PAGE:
The U.S. Department of Education recently denied Iowa’s request for a waiver from the requirements of the No Child Left Behind law, which went into effect in 2002. Late last week, Governor Terry Branstad and members of his administration traded accusations with Iowa Senate Education Committee Chair Herman Quirmbach over the eternal political questions “What’s to be done?” and “Who’s to blame?”

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Who's teaching the kids? The corporate takeover

(The school districts are Clayton Ridge, covering Guttenberg and Garnavillo in Clayton County, and CAM, covering Cumberland, Anita, and Massena in Cass County. - promoted by desmoinesdem)

A recent DMR article highlighted the growing scam of for-profit corporations using tax dollars to provide substandard education via online learning.

Two companies are advertising on television in Iowa to have parents sign up their children for “free” online education (at public expense.) The companies, K12 Inc, and the Iowa Connections Academy, are exploiting a loophole in Iowa's open enrollment law. Two small school districts have signed agreements with the companies. Parents from anywhere in the state can open-enroll their children to one of those districts. The districts then will turn in their enrollment to the state and receive state money as if the students were enrolled full time in the district. Ninety-seven percent of the state money is then passed along to the companies. The students will receive 100% of their “education” online.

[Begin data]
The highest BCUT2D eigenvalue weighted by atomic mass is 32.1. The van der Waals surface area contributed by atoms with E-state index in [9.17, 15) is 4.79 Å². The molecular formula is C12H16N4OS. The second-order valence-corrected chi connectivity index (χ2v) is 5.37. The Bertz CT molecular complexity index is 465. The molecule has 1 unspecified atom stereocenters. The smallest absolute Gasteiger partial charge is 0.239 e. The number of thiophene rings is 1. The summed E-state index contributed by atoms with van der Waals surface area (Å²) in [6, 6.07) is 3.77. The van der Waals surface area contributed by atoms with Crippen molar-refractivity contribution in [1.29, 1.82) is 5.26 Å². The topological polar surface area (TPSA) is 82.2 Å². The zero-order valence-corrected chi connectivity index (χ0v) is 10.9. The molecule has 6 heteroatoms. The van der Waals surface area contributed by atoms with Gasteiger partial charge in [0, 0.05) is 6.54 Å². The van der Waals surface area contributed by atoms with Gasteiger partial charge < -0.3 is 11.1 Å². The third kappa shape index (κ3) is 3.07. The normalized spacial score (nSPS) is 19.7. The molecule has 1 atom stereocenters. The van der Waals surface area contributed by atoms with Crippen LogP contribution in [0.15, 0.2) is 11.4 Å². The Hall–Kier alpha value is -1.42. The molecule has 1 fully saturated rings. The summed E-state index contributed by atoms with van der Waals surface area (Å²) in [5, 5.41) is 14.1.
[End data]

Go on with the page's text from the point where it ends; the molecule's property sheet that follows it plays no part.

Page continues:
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Ethics board dismisses complaints against Brent Rastetter and Jason Glass

The Iowa Ethics and Campaign Disclosure Board on Thursday dismissed ethics complaints filed against Environmental Protection Commission member Brent Rastetter and Iowa Department of Education Director Jason Glass. Rastetter had been accused of a conflict of interest related to his factory farm construction business. The complaint against Glass focused on an all-expenses-paid trip to Brazil, which he took in September.

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Branstad's team reveal education plans, but not price tag

Iowa Department of Education Director Jason Glass and Governor Terry Branstad’s senior education adviser Linda Fandel rolled out a blueprint for reforming Iowa schools yesterday. The plan didn’t include any big ideas not mentioned by Glass and Fandel a few weeks ago. It also didn’t estimate how much state government and/or school districts would need to spend to make the blueprint a reality.

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Branstad to seek new teacher pay system for Iowa (updated)

New Iowa teachers would no longer receive automatic raises based on years of experience or post-graduate degrees under an education reform proposal to be revealed in the coming weeks. Iowa Department of Education Director Jason Glass and Governor Terry Branstad’s special adviser on education, Linda Fandel, shared the outlines of the proposed changes with journalists yesterday.